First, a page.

“In India, developers are generally treated like crap. I’ve got tons of offers from ‘business’ guys who have a stupid idea and a little spare cash. They don’t understand technology – and more importantly – it’s limitations. Anyone with a little field experience will automatically be wary of such people.”

Maybe the situation could be different if the founders mentor the employees, as Ayush Jain puts it:

People who do join startups are mostly the ones who are interested in entrepreneurship or starting up themselves. These people do it for the ownership, respect and the appreciation of being entrepreneurs. The biggest mistake founders do is to treat them like employees. Consider talking to people you wish to hire about stock options as they join, or give them some reason to feel proud as an entrepreneur. This would also add to their ownership of the work they do and you would see a visible difference in their attitude towards work. But most entrepreneurs find it difficult to share the ownership of the company with them and thats why they find themselves struggling.”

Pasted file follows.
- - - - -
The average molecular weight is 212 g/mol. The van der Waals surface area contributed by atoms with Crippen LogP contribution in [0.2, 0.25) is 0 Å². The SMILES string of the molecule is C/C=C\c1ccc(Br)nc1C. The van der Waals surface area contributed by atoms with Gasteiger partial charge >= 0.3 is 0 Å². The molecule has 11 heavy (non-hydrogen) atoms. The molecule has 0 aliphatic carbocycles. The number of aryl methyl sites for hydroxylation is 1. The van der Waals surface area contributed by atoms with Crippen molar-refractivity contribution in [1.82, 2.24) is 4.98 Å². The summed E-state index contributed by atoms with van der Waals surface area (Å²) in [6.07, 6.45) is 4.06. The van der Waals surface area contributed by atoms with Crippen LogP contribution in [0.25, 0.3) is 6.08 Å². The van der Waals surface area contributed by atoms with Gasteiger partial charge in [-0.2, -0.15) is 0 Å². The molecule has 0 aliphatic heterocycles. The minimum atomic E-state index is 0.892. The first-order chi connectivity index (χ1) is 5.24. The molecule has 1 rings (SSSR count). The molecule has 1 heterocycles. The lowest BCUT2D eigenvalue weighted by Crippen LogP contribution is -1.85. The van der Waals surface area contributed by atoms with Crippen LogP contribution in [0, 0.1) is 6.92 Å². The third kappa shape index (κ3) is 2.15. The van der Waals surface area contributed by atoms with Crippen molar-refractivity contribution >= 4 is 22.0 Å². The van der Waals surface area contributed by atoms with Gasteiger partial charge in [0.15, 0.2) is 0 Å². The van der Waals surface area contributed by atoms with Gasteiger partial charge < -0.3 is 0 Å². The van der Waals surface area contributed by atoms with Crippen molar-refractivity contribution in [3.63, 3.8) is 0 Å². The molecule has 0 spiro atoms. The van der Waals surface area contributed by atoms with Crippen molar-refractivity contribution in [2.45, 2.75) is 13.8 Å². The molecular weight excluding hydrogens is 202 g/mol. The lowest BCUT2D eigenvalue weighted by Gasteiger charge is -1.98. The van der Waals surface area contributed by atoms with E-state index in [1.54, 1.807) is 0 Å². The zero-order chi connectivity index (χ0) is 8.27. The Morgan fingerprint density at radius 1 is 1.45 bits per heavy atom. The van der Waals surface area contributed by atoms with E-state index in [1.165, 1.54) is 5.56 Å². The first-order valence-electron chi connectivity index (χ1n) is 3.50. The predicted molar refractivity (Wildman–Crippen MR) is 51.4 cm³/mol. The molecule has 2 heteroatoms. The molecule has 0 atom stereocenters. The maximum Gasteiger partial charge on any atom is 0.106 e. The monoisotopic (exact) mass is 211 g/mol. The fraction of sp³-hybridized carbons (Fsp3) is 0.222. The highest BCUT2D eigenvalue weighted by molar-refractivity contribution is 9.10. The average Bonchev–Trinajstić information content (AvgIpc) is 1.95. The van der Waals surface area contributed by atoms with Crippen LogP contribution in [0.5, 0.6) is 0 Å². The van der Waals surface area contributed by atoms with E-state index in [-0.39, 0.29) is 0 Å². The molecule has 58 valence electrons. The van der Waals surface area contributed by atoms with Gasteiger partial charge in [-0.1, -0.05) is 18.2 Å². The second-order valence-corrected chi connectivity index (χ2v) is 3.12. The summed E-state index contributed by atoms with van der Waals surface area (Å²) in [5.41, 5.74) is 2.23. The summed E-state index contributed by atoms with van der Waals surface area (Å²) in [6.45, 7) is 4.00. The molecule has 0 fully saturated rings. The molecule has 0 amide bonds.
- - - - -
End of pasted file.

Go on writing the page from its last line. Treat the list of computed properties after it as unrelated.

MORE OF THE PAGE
As “Have to be anonymous” says:

“The founders of the startups are in the attitude of “giving life and supporting a family” for a few people than “taking help from a techie” mindset. Even if they know an employee is not a beggar who has joined his company to help him succeed in a venture, the employer’s behavior seldom reflects they have acknowledged this fact. This could be seen right from giving appointment orders till making the employee cry for relieving letters. And it would be funny to note the same employer read about “brands”. Would they know customers are of two types, internal and external?